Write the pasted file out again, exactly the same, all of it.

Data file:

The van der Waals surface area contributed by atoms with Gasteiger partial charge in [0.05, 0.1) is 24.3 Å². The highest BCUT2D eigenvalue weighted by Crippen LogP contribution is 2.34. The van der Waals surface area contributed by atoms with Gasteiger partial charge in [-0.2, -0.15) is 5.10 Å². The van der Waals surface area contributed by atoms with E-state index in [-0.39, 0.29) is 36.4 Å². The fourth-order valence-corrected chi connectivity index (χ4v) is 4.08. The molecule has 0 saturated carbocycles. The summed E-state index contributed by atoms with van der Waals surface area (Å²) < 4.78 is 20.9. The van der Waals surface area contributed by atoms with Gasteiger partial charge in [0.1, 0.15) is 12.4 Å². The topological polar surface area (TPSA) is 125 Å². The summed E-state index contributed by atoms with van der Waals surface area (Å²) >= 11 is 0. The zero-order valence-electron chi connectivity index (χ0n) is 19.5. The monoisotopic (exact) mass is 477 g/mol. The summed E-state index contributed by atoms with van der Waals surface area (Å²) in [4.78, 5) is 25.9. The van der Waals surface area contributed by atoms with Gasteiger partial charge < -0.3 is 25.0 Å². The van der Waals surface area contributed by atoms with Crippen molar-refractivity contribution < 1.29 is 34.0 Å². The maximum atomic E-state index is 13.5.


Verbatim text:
The van der Waals surface area contributed by atoms with Gasteiger partial charge in [0.05, 0.1) is 24.3 Å². The highest BCUT2D eigenvalue weighted by Crippen LogP contribution is 2.34. The van der Waals surface area contributed by atoms with Gasteiger partial charge in [-0.2, -0.15) is 5.10 Å². The van der Waals surface area contributed by atoms with E-state index in [-0.39, 0.29) is 36.4 Å². The fourth-order valence-corrected chi connectivity index (χ4v) is 4.08. The molecule has 0 saturated carbocycles. The summed E-state index contributed by atoms with van der Waals surface area (Å²) < 4.78 is 20.9. The van der Waals surface area contributed by atoms with Gasteiger partial charge in [0.1, 0.15) is 12.4 Å². The topological polar surface area (TPSA) is 125 Å². The summed E-state index contributed by atoms with van der Waals surface area (Å²) >= 11 is 0. The zero-order valence-electron chi connectivity index (χ0n) is 19.5. The monoisotopic (exact) mass is 477 g/mol. The summed E-state index contributed by atoms with van der Waals surface area (Å²) in [4.78, 5) is 25.9. The van der Waals surface area contributed by atoms with Gasteiger partial charge < -0.3 is 25.0 Å². The van der Waals surface area contributed by atoms with Crippen molar-refractivity contribution < 1.29 is 34.0 Å². The maximum atomic E-state index is 13.5.